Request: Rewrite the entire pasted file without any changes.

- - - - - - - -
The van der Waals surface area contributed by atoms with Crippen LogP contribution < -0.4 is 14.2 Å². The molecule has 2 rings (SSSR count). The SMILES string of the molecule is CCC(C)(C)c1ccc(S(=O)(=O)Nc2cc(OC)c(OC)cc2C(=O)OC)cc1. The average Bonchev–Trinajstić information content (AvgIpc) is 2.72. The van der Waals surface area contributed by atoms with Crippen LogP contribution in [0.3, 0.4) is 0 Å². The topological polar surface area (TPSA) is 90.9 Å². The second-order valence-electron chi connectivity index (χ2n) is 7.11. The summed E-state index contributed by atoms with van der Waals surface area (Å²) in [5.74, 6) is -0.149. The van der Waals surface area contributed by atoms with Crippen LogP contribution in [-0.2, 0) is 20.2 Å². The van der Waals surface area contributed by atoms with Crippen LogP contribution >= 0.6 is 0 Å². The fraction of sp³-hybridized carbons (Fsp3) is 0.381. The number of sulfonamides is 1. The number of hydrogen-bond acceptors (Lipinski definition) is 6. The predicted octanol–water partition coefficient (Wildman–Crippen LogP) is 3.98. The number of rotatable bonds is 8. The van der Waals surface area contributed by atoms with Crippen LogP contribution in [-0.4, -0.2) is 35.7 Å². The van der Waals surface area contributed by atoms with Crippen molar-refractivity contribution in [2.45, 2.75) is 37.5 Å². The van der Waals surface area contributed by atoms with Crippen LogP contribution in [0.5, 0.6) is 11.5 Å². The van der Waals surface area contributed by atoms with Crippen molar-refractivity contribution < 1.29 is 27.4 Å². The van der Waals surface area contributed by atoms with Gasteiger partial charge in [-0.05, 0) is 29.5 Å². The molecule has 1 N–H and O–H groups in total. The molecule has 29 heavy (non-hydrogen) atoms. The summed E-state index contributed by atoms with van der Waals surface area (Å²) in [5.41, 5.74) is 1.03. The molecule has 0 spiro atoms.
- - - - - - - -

The van der Waals surface area contributed by atoms with Crippen LogP contribution < -0.4 is 14.2 Å². The molecule has 2 rings (SSSR count). The SMILES string of the molecule is CCC(C)(C)c1ccc(S(=O)(=O)Nc2cc(OC)c(OC)cc2C(=O)OC)cc1. The average Bonchev–Trinajstić information content (AvgIpc) is 2.72. The van der Waals surface area contributed by atoms with Crippen LogP contribution in [0.3, 0.4) is 0 Å². The topological polar surface area (TPSA) is 90.9 Å². The second-order valence-electron chi connectivity index (χ2n) is 7.11. The summed E-state index contributed by atoms with van der Waals surface area (Å²) in [5.74, 6) is -0.149. The van der Waals surface area contributed by atoms with Crippen LogP contribution in [-0.2, 0) is 20.2 Å². The van der Waals surface area contributed by atoms with Crippen LogP contribution >= 0.6 is 0 Å². The fraction of sp³-hybridized carbons (Fsp3) is 0.381. The number of sulfonamides is 1. The number of hydrogen-bond acceptors (Lipinski definition) is 6. The predicted octanol–water partition coefficient (Wildman–Crippen LogP) is 3.98. The number of rotatable bonds is 8. The van der Waals surface area contributed by atoms with Crippen LogP contribution in [-0.4, -0.2) is 35.7 Å². The van der Waals surface area contributed by atoms with Crippen molar-refractivity contribution in [2.45, 2.75) is 37.5 Å². The van der Waals surface area contributed by atoms with Crippen LogP contribution in [0.5, 0.6) is 11.5 Å². The van der Waals surface area contributed by atoms with Crippen molar-refractivity contribution < 1.29 is 27.4 Å². The van der Waals surface area contributed by atoms with Gasteiger partial charge in [-0.05, 0) is 29.5 Å². The molecule has 1 N–H and O–H groups in total. The molecule has 29 heavy (non-hydrogen) atoms. The summed E-state index contributed by atoms with van der Waals surface area (Å²) in [5.41, 5.74) is 1.03. The molecule has 0 spiro atoms.